You have also chosen to collaborate with various other people on multiple projects, including your brother Jonah, who has worked on stories and scripts, editor Lee Smith, production designer Nathan Crowley, and your wife, Emma.

When you find great people, I believe that it is a huge advantage for a director to try and keep the team together because trust and communication are so important in filmmaking. Moviemaking is a unique art form because every film is a collaborative effort involving people with different personalities and visions who are working together. A big part of my job is making decisions about how all this great talent that I’m working with—actors, cinematographers, production designers, and everyone else—blends into a single consciousness. I try to make the most of what everyone has to offer. I’m sort of a human lens through which everyone’s efforts are focused.

Directing a feature film is a huge commitment. How do you decide a project is something that you’re willing to dedicate years of your life to doing?

For me, it comes down to deciding whether it is a film that I feel I have to make. I ask myself, will I be sorry if I miss this chance? Is it a film that I would be excited to see? Will the story stick in my mind years and years after it is done? Those are the types of things I think about. The irony is that once you get into the process, sometimes the story leads you in a different direction than you initially imagined.

Do you think of filmmaking as purely entertainment or is it more than that?

I think film is first and foremost entertainment. But, all forms of entertainment throughout history have always produced works that last and transcend the concept of entertainment. All entertainment can take many different forms. It can be serious and intellectually stimulating, and it can also be a temporary way to forget our everyday worries. There is a whole spectrum of possibilities encompassed by the word entertainment, but I do believe that film has developed into the most important story-telling medium of our age. I am certain about that statement.

Can you give that last thought a broader explanation?

As much as I love books and the theater, I think the cinema is a uniquely modern medium that we look to for the stories of our times.

You made some extraordinary use of 65mm film in Imax format in both Batman Begins and The Dark Knight. Please share some thoughts about that decision.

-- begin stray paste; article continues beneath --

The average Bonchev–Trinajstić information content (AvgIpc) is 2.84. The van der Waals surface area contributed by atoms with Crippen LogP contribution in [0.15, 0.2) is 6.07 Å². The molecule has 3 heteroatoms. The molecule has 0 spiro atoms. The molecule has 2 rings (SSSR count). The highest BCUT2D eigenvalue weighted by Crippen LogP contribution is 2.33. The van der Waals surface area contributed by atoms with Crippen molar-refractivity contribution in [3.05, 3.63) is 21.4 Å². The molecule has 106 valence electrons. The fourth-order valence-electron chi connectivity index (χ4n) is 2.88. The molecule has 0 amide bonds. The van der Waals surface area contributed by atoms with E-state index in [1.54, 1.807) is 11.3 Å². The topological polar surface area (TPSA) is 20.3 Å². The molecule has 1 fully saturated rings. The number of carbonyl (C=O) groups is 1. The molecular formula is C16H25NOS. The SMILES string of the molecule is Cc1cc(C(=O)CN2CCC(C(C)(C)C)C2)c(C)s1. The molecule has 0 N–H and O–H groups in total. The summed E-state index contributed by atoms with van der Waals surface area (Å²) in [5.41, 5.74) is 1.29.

I have always been interested in exploring the possibilities of the Imax medium. These films gave me that opportunity. We used the Imax format for scenes that called for a larger than life experience that we wanted to be as spectacular as possible. I believe those scenes look and feel more natural because we used the larger format. Imax today is the ultimate form of cinema. The large format also gave us a lot of room to experiment, and that in itself was fun. I feel strongly that whether you are shooting a low-budget film, or a hundred million dollar blockbuster, you have a responsibility to put the best possible images on the screen. I’m always trying to maximize the images.

Were you a Batman fan while you were growing up?

I was a Batman fan when I was a kid. I think the comic book superheroes fill a gap in the pop culture psyche, similar to the role of Greek mythology. For me, Batman is one of the most fascinating of those characters. He is a marvelously complex character. There is something extremely accessible about him that is timeless and universal.

Do you have younger filmmakers asking you to share the secret of success?

They’ll often ask me that question. There really isn’t a simple answer, except that you should work on films because you love that movie, not because you think it will be a stepping stone to getting another movie that is bigger and better. I believe that you can apply that rule on any scale, including kids shooting Super 8 movies like I did when I was seven. The same thing is true whether you are making a blockbuster 65mm movie or a low budget, 16mm independent film … do it for the love of telling that story.

What are your thoughts about the future of the cinema? Is the audience going to stay home and watch movies on their telephones?

I’m extremely optimistic about the future of the cinema. I believe there will always be a huge demand and need for a communal story-telling experience. In the past, it was theater. Today, it’s the cinema. There is a special excitement that comes from sitting with a group of strangers watching a great story unfold on a big screen. It engages the imagination and transports you to another world. I think it’s a universal experience.